Darren always thanked God for opening his eyes, for allowing Him to see the path he should walk, and for His forgiveness, mercy, and grace. Not once did he ever blame God or display anger for his circumstances. At times, though, he would ask God for the death that would bring him to his Father and release him from his excruciating pain. He knew his pain would be removed from him upon entering the Kingdom of God, and it was that entry into his eternal home that Darren prayed for in what he thought were private moments. I never let him know that those moments were not as private as he had thought.
Darren did more than pray for release from his suffering. He embraced it. He used it to try to hold himself up to others as an example of how we can turn to God when we have completely turned against ourselves and, in doing that, we can live new lives with confidence of a future reward worth far more than anything we could possibly experience in this life.
In my book, “TODAY IS….A Gift From God”, I write daily devotionals with varying themes. It is impossible to adequately compose such a book without at least one mention of suffering. Following is one such mention:
the ideal day to embrace your suffering.
“…for I will show him how much he must suffer for My name.” Acts 9:16 NASB
The subject of suffering comes up a lot in the Bible. It is a significant theme and it plays an important role in many of the lessons we must learn in order to grow in our faith. No one escapes unscathed. Suffering is present in everyone’s life to some degree. How it is viewed and how it is dealt with are important matters to consider in a Christian’s life.
Sometimes it is allowed to be a cause of doubt that creeps into our minds, casting a dark shadow on our hearts. “Why me, Lord?” some of us may ask. Or we may think that if God were truly kind and loving, He would not allow us to suffer at all. The importance of rejecting these and other negative thoughts cannot be stressed enough.
The truth of the matter is that regardless of what we experience in this life, it can be used for good; it can strengthen our faith and it can prepare us for a life of service to God. Rather than feel sorry for ourselves or doubt the Lord, our God, we should embrace our suffering, pray to God for strength to see us through it and ask Him to give us wisdom to learn from it and use what we have learned in service to Him.
We have all suffered. Some have suffered more than others and sometimes it is difficult for us to understand why we, in our faith, experience so much suffering while others of little or no faith at all seem to experience none. We cannot always understand why God does what He does. It is not always possible to fully appreciate why He allows certain things to occur in one life or another.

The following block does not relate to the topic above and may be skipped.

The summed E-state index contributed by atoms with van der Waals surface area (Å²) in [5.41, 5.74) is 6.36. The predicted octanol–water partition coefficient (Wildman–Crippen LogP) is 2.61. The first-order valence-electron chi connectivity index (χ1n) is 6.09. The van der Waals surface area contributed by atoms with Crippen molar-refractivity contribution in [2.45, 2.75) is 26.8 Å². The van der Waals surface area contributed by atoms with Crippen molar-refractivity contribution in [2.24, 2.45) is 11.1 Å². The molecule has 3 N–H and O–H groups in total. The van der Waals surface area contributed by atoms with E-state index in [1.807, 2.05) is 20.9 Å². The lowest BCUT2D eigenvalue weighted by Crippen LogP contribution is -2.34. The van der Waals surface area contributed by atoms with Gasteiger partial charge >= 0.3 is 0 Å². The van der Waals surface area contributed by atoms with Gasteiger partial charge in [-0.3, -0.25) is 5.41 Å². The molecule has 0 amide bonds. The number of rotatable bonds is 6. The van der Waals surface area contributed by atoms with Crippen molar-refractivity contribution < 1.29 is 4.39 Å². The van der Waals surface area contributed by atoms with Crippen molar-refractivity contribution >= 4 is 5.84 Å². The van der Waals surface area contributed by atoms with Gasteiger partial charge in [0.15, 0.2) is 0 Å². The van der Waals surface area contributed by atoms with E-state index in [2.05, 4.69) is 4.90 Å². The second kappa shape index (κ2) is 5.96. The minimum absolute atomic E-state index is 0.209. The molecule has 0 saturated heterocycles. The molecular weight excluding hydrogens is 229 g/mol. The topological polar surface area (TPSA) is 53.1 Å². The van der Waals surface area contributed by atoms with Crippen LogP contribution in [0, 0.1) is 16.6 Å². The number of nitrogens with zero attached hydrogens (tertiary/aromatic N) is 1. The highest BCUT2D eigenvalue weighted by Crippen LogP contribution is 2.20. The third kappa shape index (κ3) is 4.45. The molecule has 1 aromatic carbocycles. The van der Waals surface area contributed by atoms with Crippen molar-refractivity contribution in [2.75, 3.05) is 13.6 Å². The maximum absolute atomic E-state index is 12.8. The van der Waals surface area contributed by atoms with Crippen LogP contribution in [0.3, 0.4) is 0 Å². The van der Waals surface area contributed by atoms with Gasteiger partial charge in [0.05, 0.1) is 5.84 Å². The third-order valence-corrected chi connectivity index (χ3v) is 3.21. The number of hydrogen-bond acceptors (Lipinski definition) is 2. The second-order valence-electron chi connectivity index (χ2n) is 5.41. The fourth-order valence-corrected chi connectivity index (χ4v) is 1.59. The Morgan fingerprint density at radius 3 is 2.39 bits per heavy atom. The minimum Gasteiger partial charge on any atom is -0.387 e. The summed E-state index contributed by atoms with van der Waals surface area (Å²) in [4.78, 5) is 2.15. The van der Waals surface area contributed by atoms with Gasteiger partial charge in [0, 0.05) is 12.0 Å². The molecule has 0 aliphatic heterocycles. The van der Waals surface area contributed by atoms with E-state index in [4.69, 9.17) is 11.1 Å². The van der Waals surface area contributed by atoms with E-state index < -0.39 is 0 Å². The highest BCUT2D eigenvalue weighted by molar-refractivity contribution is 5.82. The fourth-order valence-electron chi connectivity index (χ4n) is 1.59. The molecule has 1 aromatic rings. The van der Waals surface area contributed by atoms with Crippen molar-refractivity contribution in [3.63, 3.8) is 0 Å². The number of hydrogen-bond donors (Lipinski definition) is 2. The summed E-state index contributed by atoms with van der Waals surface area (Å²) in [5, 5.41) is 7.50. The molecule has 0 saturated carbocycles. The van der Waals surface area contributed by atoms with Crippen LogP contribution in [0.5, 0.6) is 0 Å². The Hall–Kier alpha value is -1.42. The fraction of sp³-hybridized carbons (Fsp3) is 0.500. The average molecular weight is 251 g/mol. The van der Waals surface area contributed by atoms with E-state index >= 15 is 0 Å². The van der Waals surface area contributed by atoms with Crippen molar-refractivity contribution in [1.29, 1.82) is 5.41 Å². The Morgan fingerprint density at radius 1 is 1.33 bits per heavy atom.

One of the most important people in the history of Christianity was the apostle Paul. His efforts to spread the Word of God are an amazing testament to his unwavering faith in Jesus Christ. However, studying Paul’s life teaches us that Paul endured indescribable persecution, pain and suffering as he traveled extensively, trying to show the way to the salvation Christ gave the world when He died on the cross.
Paul was stoned and left to die. He was whipped several times, beaten with rods, set adrift at sea and was shipwrecked three times. He spent time in prisons, was faced with robbers, dangerous weather and was often thirsty, hungry, cold and tired. He asked for nothing material from anyone. All he wanted for the suffering that he embraced in Jesus’ name was for the people he spoke with to open their hearts to Jesus Christ. “…I don’t want what you have – I want you…” (2 Corinthians 12:14b NLT).
Paul embraced his suffering because he knew what he was suffering for. He knew that the salvation of his soul and an eternal life in the presence of God was worth infinitely more than the inconvenient pain or sorrow of mere human suffering.
Embrace your suffering, even though it may be difficult to do so. Use your suffering as a tool to help you serve the Lord and you will turn that suffering into a gift of love for God. In so doing, you will thank Him for the suffering that Jesus endured as a gift for eternal peace, joy and happiness for you.
As we learn to embrace our suffering and use it to help us continue along the path to freedom, we must also learn to be thankful for people like Diane and Darren who show us where we need to turn in times of our own suffering and how to allow our own suffering to enable us to help others embrace their own.
No one really wants to suffer, but, like Jesus, we must drink from our own cups of suffering at various times in our lives and for various reasons. Some of those reasons are totally beyond our control, and others are brought upon us by ourselves.
When this series continues, we will look at some of those. In the meantime, may God bless you all and keep you safe, and if you are suffering at this moment in any way, for any reason, look to God for His guidance in how to embrace it.